PM’s fuel poverty attempts ‘doomed to fail’

More than a hundred UK businesses, energy companies, charities and unions have joined forces to warn David Cameron his attempts to tackle fuel poverty in the country are “doomed to […]

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By Priyanka Shrestha

More than a hundred UK businesses, energy companies, charities and unions have joined forces to warn David Cameron his attempts to tackle fuel poverty in the country are “doomed to fail”.

In a letter to the Prime Minister, members of the Energy Bill Revolution campaign are urging him to do more to help fuel poor households and ease the burden of high heating and energy bills. They claim nine million more families could be fuel poor by 2016 if the Government doesn’t do enough to tackle the problem. The organisation warns that energy efficiency schemes such as the Green Deal and Energy Company Obligation (ECO), which come into effect next week, are not enough to help stop the rising number of people in fuel poverty in the UK.

They are urging the Prime Minister to use money raised by the carbon tax – which on average is estimated at £4 billion a year for the next 15 years – to pay for a programme of “super-insulation” in homes across the country. They say this would provide five times more subsidy for installation measures without increasing consumer energy bills by a penny. This is believed to save the average family around £310 every year and bring nine out of 10 homes out of fuel poverty within 10 years.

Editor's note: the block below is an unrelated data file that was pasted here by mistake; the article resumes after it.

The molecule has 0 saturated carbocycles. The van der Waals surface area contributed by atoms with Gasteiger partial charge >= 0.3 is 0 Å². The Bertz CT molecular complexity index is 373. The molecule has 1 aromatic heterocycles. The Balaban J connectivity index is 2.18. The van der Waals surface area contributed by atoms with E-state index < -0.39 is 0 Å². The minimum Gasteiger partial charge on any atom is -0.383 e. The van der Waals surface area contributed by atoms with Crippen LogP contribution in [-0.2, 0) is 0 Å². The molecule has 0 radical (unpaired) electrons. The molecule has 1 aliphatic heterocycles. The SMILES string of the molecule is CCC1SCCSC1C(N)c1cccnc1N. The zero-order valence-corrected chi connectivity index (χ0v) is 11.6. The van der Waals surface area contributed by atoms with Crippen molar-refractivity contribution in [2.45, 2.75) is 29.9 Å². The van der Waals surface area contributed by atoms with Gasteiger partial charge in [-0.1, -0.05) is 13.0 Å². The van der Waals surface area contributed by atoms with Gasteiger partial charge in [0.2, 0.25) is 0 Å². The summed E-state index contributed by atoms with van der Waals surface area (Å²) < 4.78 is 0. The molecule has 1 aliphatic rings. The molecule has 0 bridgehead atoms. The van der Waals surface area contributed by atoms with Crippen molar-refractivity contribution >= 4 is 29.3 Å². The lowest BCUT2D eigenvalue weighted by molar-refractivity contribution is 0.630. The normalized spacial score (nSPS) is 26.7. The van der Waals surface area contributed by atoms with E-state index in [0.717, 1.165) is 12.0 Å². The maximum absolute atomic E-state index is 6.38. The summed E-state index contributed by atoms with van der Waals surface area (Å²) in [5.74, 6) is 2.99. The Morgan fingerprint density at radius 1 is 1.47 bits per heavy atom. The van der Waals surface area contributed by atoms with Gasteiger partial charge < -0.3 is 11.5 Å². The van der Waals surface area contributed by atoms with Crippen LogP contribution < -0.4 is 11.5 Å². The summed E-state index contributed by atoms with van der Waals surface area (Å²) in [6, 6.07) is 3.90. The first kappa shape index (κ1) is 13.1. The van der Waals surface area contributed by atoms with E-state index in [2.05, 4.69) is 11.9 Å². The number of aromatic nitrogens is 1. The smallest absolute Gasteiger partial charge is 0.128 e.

Ed Matthew, Director of the Energy Bill Revolution said: “The suffering caused by high energy bills is turning into a national crisis. Our alliance is united in our belief that the Government can do far more. There is enough carbon revenue to fund an insulation programme which is five times bigger. It could end fuel poverty and ensure all UK homes are super-insulated. Consumers end up paying this tax. It is only right and just that this revenue is used to help them bring down their energy bills.”

Domestic fuel bills are beleived to have risen by an average of 8% this winter, with families expecting annual bills of more than £1,300. Energy company E.ON was the last of the ‘Big Six’ to increase tariffs this winter, with the average dual fuel customer’s energy bill to rise by £110 a year to £1,370.

The campaign claims at least 7,800 people die every year in the UK from living in cold homes and that homes in this country are amongst the worst insulated in Europe.